3. Make the most out of social tools
In a society that is increasingly moving towards web-based interactions and remote work, DWT will become even more important across organizations. Whether you’re working with an already existing platform or rolling out a new one, there are a few simple ways to capitalize on social tools. It’s important to remember that not everyone knows how to use the DWT and how they’ll benefit from interacting with the tool. Defining the purpose, strengthening the social awareness, communicating the rules of conduct, and leading by example are practical ways to ensure the organization is getting the most out of digital social tools (Leonardi & Neeley, 2017).
From a small team/community perspective
4. Start by building empathy for the user
Regardless of the design you’re trying to create, start by intimately understanding the experience of the user. Consider what they’ll be doing, thinking, and feeling throughout the process. In a fast-paced and results driven environment, it’s enticing to jump straight to a solution. When you start with a solution, you run the risk of designing a program that doesn’t actually solve the problem. Building empathy for the user will enable you to solve for the highs and lows a person may experience. Keep in mind, the value of your design will be determined by the people who are affected by it.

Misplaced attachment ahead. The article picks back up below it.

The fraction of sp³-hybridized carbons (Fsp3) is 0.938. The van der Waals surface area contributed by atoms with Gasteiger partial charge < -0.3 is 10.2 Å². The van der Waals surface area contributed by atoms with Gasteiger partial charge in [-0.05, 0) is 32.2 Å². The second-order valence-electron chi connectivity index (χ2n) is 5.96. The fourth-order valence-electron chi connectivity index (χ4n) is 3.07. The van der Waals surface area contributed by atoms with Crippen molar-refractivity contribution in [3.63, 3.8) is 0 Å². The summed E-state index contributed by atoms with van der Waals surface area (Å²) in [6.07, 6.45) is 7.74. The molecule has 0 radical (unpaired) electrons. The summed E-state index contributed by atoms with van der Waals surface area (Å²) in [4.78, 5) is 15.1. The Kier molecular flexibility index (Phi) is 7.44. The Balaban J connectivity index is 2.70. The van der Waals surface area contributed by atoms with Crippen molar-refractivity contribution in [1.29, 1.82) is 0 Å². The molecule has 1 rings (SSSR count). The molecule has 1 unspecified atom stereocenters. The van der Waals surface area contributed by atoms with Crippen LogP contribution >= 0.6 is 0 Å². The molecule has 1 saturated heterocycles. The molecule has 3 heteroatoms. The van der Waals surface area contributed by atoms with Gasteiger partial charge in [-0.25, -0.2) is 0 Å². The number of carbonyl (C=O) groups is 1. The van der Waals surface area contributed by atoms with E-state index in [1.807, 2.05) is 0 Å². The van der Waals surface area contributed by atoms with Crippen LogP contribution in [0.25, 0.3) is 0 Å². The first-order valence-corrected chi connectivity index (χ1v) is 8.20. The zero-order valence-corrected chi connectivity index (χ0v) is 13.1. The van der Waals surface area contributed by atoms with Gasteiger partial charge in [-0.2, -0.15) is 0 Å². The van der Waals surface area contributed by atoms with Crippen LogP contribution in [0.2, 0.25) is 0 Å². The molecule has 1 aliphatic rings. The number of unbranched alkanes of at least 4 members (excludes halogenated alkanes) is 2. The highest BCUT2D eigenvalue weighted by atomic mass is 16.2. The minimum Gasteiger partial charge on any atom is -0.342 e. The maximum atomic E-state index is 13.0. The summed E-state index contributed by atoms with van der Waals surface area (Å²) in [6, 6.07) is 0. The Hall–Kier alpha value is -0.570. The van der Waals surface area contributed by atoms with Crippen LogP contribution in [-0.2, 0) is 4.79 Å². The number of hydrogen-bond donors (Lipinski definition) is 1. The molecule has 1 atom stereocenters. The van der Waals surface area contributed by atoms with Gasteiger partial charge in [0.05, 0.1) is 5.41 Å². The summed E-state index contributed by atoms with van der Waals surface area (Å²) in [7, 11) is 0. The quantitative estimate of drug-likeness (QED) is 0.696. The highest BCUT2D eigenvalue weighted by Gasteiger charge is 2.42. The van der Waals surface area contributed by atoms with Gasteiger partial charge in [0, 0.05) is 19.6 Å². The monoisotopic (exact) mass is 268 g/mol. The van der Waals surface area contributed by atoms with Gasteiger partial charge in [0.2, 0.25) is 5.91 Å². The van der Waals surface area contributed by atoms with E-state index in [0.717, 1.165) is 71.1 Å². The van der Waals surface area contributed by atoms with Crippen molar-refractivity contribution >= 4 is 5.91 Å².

5. No two communities or networks are the same
When managing an online community, it’s crucial to remember that no two communities or networks are the same. Start by understanding the goals of the group to identify the most productive ways to interact. If the goal of the group is to engage regularly to learn and advance a shared practice, consider formalizing a community of practice (Wenger, 2010). If the group prefers to interact in a more informal and less structured way, think about best practices for engaging networks. With the goal in mind, in addition to the empathy for the user you’ve already built, explore various design models, such as “working out loud”, liberating structures, or crowdsourcing and idea management (Desai et al., 2020). Each community or network is special in their own unique way; the fun part is designing ways for participants to engage and learn together.
6. Create the conditions that motivate people to share
Have you ever considered why you scroll through some digital communities as an observer and what motivates you to post and share in others? When designing digital communities, there are four key motivational considerations; the nature of the online community, the characteristics and desires of the individuals, the level of commitment of the group, and the quality requirements of the platform (Sun et al., 2014). With these in mind, think about how you might create an environment that motivates “lurkers” to share. A great place to start is by modeling the behavior you want to see from others.